Delmon Young has an interesting approach to weight loss

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I know this is going to come across as me picking on Delmon Young, because I do that a lot, but I honestly just thought this note from Ryan Lawrence of the Philadelphia Daily News was funny:

Young had a physical as apart of the routine of checking in. Young does not know how much he weighs.

“I don’t really go on the scale that much,” Young said Friday at Bright House Field. “I just see what clothes fit and see when I can go on the beach.”

Young then added that it’s too cold to go to the beach.

Young’s weight is a bigger topic than usual this season because his Phillies contract includes $100,000 incentives for each of six random weigh-ins this spring. Unless he can convince them to just pay the incentives based on how often his body image is good enough to feel comfortable hanging out at the beach, of course.

Note: I hope that doesn’t become a standard method for paying employees, however, because then I’ll have to blog for free. In my fat jeans.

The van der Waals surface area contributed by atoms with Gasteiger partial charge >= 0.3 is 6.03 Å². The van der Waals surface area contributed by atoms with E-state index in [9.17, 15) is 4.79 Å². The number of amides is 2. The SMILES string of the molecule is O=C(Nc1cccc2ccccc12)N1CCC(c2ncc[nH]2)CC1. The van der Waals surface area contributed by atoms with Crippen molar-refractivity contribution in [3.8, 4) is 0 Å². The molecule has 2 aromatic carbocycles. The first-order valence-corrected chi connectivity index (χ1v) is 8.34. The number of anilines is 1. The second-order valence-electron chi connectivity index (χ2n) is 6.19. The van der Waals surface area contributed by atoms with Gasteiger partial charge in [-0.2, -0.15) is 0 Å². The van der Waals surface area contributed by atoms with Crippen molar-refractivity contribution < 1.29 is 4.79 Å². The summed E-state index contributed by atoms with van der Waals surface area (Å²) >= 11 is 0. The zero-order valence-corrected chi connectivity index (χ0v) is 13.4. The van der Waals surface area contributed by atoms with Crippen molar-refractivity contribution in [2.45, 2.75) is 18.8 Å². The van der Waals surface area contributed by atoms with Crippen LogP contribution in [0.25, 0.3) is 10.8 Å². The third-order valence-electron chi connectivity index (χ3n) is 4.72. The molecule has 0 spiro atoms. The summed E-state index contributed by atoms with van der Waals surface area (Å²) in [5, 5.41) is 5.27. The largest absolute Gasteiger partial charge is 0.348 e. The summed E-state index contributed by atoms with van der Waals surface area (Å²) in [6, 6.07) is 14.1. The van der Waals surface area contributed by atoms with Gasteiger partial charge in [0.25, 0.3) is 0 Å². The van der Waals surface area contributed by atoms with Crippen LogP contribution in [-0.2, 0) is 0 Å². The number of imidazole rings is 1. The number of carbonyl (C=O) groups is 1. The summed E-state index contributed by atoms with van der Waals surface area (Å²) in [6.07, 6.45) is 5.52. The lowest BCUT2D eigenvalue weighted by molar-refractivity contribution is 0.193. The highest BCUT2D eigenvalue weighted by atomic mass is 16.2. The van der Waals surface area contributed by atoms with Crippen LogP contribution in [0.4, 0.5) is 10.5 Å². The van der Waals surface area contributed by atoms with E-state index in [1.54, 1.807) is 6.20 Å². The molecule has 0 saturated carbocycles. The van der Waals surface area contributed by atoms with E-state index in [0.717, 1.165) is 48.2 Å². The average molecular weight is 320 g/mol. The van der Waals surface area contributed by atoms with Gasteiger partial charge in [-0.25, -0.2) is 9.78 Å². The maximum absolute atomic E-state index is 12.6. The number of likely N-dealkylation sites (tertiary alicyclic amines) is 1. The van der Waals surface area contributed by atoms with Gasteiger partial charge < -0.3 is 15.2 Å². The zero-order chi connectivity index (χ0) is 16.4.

Alex Wood to try pitching out of the stretch

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Pedro Moura of The Athletic reports that Dodgers starter Alex Wood plans to pitch out of the stretch throughout the 2018 season. Wood got the idea when he watched Nationals starter Stephen Strasburg pitch against the Dodgers.

Wood, 27, finished last season 16-3 with a 2.72 ERA and a 151/38 K/BB ratio in 152 1/3 innings. That’s a mighty fine season, one in which many pitchers would not dare to mess with something that isn’t broken.

Interestingly, Wood indeed has had better results with runners on base — when he would pitch out of the stretch — as opposed to the bases being empty, with a respective OPS allowed of .523 versus .684, respectively. Over his career, he has allowed a .617 OPS with runners on and .706 with the bases empty.

In response to Moura’s tweet about Wood, retired pitchers Dan Haren and Jered Weaver took the opportunity to burn themselves. Haren tweeted, “I pitched a few seasons completely out of the stretch actually, just not by choice.” Weaver responded, “Sometimes I would just step off and throw the ball in the gap myself because I knew the hitter would do it anyways.”